n Indilinga African Journal of Indigenous Knowledge Systems - Culture as anchor or culture as impediment? The plight of child care workers (CCWs) in dealing with HIV related deaths in a children's home
|Article Title||Culture as anchor or culture as impediment? The plight of child care workers (CCWs) in dealing with HIV related deaths in a children's home|
|© Publisher:||UZ Foundation|
|Journal||Indilinga African Journal of Indigenous Knowledge Systems|
|Affiliations||1 University of KwaZulu-Natal and 2 University of KwaZulu-Natal|
|Publication Date||Jun 2013|
|Pages||80 - 95|
|Keyword(s)||Circumstantial AIDS care work, Coping, Cultural identity, Occupational identity, Other-mothering and Symbolic African rituals|
This reflective article is based on the experiences of child care workers in a children's home in South Africa, who, when faced with untimely and successive deaths of children from HIV/AIDS related illnesses, resorted to culturally informed emotional coping mechanisms. This is, therefore, not a research study but presents the authors' reflections on the topic and seeks to highlight the need for further exploratory studies in the area of the positive role of cultural practices in HIV/AIDS interventions. The women whose experiences are the focus of the article, adopted culture specific coping mechanisms which they saw as a necessary strategy for managing their distress i.e. an anchor in the face of what they perceived as an "unnatural" occurrence. This, however, conflicted with their organisational identities as employees in an establishment for abandoned/orphaned children, referred to here as a 'Home', thus causing what could be perceived as an impediment to their organisational care-giving services. The authors document the nature of the conflict, highlighting how the care workers adopted 'mothering roles' based on African cultural parenting practices, resulting in the need to perform culturally prescribed rituals, and how this brought about challenges within the workplace. The need for integrating traditional methods of healing with Western approaches of counselling and psychotherapy is reflected on, especially in recognition of the symbolic nature of African healing practices. The article emphasizes the role of culture as an anchor rather than an impediment.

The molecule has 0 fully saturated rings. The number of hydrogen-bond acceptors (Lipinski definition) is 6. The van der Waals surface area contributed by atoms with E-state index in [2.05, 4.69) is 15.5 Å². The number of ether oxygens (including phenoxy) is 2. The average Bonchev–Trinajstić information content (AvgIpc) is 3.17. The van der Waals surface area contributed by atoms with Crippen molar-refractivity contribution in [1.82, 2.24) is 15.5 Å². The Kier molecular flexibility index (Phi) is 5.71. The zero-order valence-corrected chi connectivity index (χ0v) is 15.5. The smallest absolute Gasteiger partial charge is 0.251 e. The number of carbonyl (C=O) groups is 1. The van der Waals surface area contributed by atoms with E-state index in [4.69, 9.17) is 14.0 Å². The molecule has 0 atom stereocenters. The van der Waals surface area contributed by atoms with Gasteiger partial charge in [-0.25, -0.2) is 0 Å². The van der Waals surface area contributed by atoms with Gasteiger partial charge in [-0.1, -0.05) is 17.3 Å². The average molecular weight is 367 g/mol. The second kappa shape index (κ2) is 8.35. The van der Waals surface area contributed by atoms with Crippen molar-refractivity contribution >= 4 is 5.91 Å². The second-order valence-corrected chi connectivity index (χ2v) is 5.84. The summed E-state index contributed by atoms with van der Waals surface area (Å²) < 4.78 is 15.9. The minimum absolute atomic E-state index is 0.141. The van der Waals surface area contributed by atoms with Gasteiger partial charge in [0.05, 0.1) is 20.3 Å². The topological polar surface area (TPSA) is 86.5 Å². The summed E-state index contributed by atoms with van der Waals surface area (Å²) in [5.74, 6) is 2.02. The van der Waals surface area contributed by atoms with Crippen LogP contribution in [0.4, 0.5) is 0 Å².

Article metrics loading...